Waddup Ralph!

    We wipe old phones, then put them on the Barbecue. Maybe that's still not enough. I had a purge of older SD cards this week, of the 1GB and 2GB variety. They just breed. I had eight lying around.

    They are not immune to two pairs of pliers and a hammer. :-)

    My ancient neighbour, of 82 years, still has every old mobile phone she ever used lying in a drawer, unwiped. She wants to keep them that way 'in case they come in useful'.
    11-02-17 03:16 AM
  4. RaybanRJ's Avatar
    Waddup Ralph!

    We wipe old phones, then put them on the Barbecue. Maybe that's still not enough. I had a purge of older SD cards this week, of the 1GB and 2GB variety. They just breed. I had eight lying around.

    They are not immune to two pairs of pliers and a hammer. :-)

    My ancient neighbour, of 82 years, still has every old mobile phone she ever used lying in a drawer, unwiped. She wants to keep them that way 'in case they come in useful'.
    You need to take a pic of what she has so that we can all see the treasures ;-)
    11-02-17 03:25 AM
  5. Newfangled's Avatar
    Waddup Ralph!

    We wipe old phones, then put them on the Barbecue. Maybe that's still not enough. I had a purge of older SD cards this week, of the 1GB and 2GB variety. They just breed. I had eight lying around.

    They are not immune to two pairs of pliers and a hammer. :-)

    My ancient neighbour, of 82 years, still has every old mobile phone she ever used lying in a drawer, unwiped. She wants to keep them that way 'in case they come in useful'.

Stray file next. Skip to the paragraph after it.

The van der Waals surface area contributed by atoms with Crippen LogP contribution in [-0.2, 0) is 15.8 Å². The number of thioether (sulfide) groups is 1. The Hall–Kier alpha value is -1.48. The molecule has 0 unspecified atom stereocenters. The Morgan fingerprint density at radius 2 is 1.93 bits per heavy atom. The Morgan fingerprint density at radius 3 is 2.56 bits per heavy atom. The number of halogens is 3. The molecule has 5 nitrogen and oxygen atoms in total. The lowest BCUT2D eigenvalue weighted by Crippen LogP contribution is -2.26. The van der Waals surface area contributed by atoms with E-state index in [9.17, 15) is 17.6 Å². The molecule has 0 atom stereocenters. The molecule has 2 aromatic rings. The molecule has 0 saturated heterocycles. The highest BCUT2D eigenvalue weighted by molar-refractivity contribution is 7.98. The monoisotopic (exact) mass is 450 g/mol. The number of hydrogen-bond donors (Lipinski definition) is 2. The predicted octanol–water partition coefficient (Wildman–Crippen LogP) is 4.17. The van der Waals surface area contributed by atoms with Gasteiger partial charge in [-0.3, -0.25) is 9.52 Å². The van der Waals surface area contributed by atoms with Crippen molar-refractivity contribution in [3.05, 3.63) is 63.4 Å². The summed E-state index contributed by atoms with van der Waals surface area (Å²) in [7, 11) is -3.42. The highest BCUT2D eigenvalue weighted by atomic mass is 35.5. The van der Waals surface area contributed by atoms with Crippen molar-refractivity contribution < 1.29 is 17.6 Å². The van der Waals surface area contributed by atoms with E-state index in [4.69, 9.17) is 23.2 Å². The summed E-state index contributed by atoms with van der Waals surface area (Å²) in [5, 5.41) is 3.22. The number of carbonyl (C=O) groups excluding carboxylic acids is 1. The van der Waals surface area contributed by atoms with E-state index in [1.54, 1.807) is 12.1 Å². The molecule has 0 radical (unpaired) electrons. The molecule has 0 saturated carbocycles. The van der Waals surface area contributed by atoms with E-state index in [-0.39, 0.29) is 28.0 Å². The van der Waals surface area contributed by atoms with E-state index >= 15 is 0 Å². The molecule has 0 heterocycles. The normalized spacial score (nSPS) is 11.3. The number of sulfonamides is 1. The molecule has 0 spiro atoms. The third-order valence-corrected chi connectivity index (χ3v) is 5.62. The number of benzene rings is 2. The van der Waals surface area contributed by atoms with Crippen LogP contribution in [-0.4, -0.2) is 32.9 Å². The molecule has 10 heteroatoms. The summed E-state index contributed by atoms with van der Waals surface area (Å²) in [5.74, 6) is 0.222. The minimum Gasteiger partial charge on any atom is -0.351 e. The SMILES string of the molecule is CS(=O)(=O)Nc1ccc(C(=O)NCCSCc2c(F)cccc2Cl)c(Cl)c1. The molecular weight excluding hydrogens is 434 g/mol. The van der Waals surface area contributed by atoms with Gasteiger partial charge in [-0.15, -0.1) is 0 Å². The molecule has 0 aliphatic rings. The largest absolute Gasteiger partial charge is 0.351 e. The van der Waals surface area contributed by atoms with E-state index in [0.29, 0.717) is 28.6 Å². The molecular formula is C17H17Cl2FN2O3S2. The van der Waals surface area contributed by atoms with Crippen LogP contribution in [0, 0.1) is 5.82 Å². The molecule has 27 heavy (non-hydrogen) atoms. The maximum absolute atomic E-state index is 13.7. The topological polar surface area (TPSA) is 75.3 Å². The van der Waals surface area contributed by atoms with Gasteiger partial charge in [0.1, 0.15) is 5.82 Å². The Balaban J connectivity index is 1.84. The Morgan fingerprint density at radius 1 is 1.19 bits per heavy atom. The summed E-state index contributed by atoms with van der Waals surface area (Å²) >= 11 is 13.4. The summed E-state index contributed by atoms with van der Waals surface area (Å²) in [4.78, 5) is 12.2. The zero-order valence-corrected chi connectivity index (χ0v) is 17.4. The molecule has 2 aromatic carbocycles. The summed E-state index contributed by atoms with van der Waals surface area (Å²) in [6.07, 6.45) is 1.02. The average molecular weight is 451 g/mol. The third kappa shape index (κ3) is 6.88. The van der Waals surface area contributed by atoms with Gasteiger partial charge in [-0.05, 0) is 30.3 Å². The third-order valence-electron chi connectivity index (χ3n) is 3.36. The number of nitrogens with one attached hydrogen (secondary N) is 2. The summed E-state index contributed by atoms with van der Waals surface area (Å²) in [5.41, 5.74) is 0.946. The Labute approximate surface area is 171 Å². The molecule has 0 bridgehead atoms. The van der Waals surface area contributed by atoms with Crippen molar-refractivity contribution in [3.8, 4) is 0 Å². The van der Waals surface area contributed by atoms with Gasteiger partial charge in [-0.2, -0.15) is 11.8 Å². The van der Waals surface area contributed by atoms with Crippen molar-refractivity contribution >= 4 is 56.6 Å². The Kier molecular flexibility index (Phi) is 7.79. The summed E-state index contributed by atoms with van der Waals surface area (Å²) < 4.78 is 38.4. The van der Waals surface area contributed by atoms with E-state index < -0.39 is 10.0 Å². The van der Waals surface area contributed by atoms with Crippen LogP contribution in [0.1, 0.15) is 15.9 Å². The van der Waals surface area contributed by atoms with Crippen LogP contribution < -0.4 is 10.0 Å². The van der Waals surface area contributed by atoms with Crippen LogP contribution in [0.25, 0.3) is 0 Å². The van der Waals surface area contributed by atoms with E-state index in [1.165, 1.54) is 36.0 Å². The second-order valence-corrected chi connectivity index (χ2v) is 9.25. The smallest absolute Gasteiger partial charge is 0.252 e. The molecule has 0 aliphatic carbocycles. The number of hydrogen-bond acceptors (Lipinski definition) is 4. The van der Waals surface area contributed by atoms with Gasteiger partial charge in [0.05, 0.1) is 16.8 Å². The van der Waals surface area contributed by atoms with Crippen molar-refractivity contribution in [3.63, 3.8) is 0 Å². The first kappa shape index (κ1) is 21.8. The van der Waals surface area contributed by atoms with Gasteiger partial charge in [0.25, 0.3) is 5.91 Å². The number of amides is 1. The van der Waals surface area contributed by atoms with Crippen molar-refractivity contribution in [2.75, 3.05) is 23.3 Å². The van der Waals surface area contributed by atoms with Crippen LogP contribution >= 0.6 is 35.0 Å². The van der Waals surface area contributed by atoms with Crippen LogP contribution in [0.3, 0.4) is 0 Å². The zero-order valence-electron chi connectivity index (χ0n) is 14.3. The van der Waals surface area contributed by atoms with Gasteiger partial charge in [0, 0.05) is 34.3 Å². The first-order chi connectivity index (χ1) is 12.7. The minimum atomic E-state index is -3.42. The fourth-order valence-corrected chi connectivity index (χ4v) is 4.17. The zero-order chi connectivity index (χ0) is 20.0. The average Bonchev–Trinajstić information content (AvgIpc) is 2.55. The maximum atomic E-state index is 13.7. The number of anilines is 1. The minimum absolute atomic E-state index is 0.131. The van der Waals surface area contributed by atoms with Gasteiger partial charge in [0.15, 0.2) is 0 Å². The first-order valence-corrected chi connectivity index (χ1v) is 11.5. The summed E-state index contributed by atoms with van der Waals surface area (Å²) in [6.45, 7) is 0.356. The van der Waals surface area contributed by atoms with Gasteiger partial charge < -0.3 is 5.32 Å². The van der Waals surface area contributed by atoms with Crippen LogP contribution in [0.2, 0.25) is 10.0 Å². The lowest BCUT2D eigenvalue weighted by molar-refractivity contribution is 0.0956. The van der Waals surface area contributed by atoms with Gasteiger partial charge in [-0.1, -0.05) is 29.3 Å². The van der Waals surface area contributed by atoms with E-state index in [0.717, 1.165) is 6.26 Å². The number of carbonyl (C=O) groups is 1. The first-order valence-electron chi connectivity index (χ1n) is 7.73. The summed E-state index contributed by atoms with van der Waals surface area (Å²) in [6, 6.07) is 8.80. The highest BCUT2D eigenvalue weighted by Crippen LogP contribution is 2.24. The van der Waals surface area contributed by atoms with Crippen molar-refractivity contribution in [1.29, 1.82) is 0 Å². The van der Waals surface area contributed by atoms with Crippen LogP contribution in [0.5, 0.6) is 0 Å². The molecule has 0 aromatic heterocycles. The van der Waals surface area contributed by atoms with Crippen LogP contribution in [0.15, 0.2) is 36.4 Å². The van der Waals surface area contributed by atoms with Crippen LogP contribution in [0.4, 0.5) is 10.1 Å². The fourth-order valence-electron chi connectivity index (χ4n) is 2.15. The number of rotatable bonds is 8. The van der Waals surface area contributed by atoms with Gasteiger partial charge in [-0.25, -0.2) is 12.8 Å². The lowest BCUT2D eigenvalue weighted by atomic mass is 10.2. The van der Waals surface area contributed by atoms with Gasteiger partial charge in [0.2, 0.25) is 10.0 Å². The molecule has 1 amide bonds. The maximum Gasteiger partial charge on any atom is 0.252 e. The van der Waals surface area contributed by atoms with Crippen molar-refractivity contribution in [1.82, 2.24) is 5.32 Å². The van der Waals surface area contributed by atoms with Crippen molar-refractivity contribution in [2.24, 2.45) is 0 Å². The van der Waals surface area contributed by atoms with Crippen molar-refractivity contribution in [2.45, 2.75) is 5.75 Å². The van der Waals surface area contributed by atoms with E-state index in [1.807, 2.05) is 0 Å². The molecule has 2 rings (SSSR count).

Yikes. Is she a hoarder?
    RaybanRJ likes this.
    11-02-17 07:41 AM
  6. Sue-zz's Avatar
    Yikes. Is she a hoarder?
    No, she's of that age where you didn't throw stuff away if it wasn't broken. You kinda bought stuff on the basis it would last a lifetime. A funny attitude in the 21st Century, I know.

    I've still got an old Samsung brick from a decade ago. If ever I'm burgled I can use it as a throwing weapon, assuming I can still lift it. :-)
    RaybanRJ likes this.
    11-03-17 03:50 AM
  7. idssteve's Avatar
    Waddup Ralph!

    We wipe old phones, then put them on the Barbecue. Maybe that's still not enough. I had a purge of older SD cards this week, of the 1GB and 2GB variety. They just breed. I had eight lying around.

    They are not immune to two pairs of pliers and a hammer. :-)

    My ancient neighbour, of 82 years, still has every old mobile phone she ever used lying in a drawer, unwiped. She wants to keep them that way 'in case they come in useful'.
    Haha... a certain well known public figure here in The States once infamously "hammer wiped" some BlackBerry's... lol. My company's exposure to component repair indicates that simple mechanical infliction might not provide 100% assurance of irretrievable data "erasure". Imo. At least somewhat dependent on skill sets and motivation of whoever might want that data... lol.